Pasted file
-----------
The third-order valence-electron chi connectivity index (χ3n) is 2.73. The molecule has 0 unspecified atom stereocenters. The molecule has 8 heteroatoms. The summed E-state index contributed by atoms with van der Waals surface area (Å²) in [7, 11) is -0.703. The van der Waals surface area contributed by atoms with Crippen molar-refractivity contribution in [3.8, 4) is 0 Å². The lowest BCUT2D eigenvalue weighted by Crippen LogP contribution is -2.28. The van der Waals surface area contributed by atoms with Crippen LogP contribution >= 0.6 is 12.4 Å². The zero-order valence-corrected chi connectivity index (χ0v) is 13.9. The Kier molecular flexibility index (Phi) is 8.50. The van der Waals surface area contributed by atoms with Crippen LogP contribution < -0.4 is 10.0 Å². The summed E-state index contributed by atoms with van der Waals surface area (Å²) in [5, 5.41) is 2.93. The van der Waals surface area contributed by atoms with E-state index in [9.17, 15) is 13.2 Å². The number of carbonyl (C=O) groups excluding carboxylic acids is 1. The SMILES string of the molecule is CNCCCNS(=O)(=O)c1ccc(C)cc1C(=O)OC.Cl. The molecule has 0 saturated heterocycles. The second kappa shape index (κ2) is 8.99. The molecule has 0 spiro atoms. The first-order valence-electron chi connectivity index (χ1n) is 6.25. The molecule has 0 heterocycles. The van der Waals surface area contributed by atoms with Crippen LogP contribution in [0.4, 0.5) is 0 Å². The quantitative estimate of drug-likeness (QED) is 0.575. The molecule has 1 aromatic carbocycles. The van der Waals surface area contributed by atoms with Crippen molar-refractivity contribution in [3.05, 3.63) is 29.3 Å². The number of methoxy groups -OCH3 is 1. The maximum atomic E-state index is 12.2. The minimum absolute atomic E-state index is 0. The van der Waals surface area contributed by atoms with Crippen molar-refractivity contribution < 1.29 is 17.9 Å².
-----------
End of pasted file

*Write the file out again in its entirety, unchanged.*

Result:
The third-order valence-electron chi connectivity index (χ3n) is 2.73. The molecule has 0 unspecified atom stereocenters. The molecule has 8 heteroatoms. The summed E-state index contributed by atoms with van der Waals surface area (Å²) in [7, 11) is -0.703. The van der Waals surface area contributed by atoms with Crippen molar-refractivity contribution in [3.8, 4) is 0 Å². The lowest BCUT2D eigenvalue weighted by Crippen LogP contribution is -2.28. The van der Waals surface area contributed by atoms with Crippen LogP contribution >= 0.6 is 12.4 Å². The zero-order valence-corrected chi connectivity index (χ0v) is 13.9. The Kier molecular flexibility index (Phi) is 8.50. The van der Waals surface area contributed by atoms with Crippen LogP contribution < -0.4 is 10.0 Å². The summed E-state index contributed by atoms with van der Waals surface area (Å²) in [5, 5.41) is 2.93. The van der Waals surface area contributed by atoms with E-state index in [9.17, 15) is 13.2 Å². The number of carbonyl (C=O) groups excluding carboxylic acids is 1. The SMILES string of the molecule is CNCCCNS(=O)(=O)c1ccc(C)cc1C(=O)OC.Cl. The molecule has 0 saturated heterocycles. The second kappa shape index (κ2) is 8.99. The molecule has 0 spiro atoms. The first-order valence-electron chi connectivity index (χ1n) is 6.25. The molecule has 0 heterocycles. The van der Waals surface area contributed by atoms with Crippen LogP contribution in [0.4, 0.5) is 0 Å². The quantitative estimate of drug-likeness (QED) is 0.575. The molecule has 1 aromatic carbocycles. The van der Waals surface area contributed by atoms with Crippen molar-refractivity contribution in [3.05, 3.63) is 29.3 Å². The number of methoxy groups -OCH3 is 1. The maximum atomic E-state index is 12.2. The minimum absolute atomic E-state index is 0. The van der Waals surface area contributed by atoms with Crippen molar-refractivity contribution < 1.29 is 17.9 Å².